MERCE CUNNINGHAM

简宁汉
מרס קנינגהם
マース·カニングハム
머시 디스 커닝햄
Мерс Каннингем

Paul Kaiser
Shelley Eshkar
BIPED

source: mercecunninghamorg

Cunningham has written: “The dance gives me the feeling of switching channels on the TV…the action varies from slow formal sections to rapid broken-up sequences where it is difficult to see all the complexity.” Many people have commented on the elegiac nature of the closing moments of the piece. The décor for BIPED is an exploration of the possibilities of the animation technology of motion capture. The digital artists Paul Kaiser and Shelley Eshkar collaborated with Cunningham, who, working with two dancers, choreographed 70 phrases that were transposed into digital images. These animated images, as well as abstract patterns (vertical and horizontal lines, dots, clusters), are projected on to a scrim at the front of the stage, behind which the live dancers may be seen. Cunningham also used computer software, DanceForms, to develop the choreography for the dance, which is in a number of sections: solos, duets, trios, and ensemble dances. The music by Gavin Bryars, also called Biped, is partly recorded and partly played live on acoustic instruments. Suzanne Gallo’s costumes use a metallic fabric that reflects light. At one point in the dance the men, clothed in pajama-like outfits in a transparent fabric, bring on tops in the same fabric for the women. Aaron Copp devised the lighting, dividing the stage floor into squares lit in what looked like a random sequence, as well as the curtained booths at the back of the stage that permit the dancers to appear and disappear.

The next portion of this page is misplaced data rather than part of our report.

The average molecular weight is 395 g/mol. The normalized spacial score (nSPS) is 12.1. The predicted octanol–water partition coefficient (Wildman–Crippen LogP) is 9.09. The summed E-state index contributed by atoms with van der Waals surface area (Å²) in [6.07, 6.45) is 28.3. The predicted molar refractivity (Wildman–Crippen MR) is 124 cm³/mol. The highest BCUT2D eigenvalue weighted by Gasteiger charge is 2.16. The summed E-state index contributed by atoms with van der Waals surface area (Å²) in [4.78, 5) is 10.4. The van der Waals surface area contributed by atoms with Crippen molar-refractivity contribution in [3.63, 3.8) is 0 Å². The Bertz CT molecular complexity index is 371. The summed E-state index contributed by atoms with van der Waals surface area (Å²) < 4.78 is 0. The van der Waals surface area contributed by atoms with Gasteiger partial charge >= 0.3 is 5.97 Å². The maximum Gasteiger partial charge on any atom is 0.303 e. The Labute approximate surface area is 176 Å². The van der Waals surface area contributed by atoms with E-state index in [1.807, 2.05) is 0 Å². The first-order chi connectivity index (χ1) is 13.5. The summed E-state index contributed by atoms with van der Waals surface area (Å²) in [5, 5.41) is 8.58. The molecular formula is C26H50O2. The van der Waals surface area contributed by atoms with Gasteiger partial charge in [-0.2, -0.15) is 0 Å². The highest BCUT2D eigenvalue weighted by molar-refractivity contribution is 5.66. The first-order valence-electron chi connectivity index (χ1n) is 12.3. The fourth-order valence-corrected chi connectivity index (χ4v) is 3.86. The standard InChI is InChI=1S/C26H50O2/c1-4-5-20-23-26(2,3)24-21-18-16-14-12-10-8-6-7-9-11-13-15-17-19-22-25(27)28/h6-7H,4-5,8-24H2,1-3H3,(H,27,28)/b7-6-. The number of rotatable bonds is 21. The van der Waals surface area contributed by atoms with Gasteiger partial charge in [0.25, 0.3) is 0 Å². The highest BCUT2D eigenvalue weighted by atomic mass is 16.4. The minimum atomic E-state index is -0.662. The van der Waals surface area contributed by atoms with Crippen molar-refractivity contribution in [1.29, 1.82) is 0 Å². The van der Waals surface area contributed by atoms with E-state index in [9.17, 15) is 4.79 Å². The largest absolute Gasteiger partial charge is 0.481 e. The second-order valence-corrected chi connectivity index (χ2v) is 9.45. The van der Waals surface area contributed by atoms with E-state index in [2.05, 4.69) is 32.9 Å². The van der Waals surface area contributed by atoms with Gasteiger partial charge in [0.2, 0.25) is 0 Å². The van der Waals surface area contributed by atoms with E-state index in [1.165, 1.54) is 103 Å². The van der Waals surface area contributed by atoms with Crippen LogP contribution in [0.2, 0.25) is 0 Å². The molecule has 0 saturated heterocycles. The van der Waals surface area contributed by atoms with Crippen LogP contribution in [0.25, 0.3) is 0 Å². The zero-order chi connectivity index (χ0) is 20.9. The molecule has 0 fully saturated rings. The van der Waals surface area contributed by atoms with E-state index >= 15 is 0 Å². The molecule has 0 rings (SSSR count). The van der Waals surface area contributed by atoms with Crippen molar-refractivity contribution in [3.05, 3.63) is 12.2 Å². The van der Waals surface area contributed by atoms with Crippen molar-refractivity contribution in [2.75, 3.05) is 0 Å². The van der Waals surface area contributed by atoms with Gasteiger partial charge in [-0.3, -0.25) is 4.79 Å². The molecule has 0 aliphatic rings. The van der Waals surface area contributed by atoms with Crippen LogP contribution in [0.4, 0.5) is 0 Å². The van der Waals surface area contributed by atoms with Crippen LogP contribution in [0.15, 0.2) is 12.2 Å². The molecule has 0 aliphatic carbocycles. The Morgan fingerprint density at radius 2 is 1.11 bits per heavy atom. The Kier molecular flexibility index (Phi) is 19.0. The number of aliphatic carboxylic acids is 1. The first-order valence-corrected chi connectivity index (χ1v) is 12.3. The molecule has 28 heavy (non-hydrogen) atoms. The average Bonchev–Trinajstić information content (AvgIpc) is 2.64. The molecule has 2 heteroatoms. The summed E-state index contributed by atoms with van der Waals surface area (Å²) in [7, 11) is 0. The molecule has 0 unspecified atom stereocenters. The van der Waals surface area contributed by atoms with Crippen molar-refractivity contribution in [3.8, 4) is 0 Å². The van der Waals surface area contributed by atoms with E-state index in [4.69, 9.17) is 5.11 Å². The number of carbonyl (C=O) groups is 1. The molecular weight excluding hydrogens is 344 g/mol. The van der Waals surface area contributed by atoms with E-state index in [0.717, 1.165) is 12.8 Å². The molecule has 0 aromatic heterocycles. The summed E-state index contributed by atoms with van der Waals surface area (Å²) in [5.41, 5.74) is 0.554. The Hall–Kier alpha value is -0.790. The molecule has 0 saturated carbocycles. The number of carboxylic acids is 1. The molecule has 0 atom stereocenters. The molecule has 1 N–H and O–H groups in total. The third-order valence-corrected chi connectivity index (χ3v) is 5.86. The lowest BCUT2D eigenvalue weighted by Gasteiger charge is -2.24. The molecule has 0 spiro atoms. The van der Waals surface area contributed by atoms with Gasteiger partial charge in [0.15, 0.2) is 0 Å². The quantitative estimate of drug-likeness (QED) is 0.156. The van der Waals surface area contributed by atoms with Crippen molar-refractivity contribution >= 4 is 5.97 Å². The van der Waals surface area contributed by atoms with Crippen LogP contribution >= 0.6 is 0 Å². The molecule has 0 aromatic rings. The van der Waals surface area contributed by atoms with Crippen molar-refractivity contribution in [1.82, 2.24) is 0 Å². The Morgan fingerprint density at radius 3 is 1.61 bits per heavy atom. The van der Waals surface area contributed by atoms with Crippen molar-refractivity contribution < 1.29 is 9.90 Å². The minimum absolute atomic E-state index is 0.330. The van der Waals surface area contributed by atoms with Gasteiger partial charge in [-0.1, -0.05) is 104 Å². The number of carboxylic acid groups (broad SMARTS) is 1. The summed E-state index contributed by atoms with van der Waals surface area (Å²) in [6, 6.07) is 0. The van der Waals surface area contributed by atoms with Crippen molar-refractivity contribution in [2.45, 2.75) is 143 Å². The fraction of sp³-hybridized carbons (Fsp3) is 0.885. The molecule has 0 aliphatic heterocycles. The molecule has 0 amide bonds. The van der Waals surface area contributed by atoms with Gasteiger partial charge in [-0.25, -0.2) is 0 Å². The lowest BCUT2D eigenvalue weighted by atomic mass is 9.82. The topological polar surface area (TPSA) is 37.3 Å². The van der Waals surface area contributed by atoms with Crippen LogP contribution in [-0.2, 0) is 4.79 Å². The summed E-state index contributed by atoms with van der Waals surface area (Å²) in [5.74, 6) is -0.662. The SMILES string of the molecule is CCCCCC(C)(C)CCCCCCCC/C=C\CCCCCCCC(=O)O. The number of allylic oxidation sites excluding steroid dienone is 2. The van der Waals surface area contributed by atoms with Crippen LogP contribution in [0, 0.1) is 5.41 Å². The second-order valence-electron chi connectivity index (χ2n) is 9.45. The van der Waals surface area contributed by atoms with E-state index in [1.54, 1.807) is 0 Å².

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source: mercecunninghamorg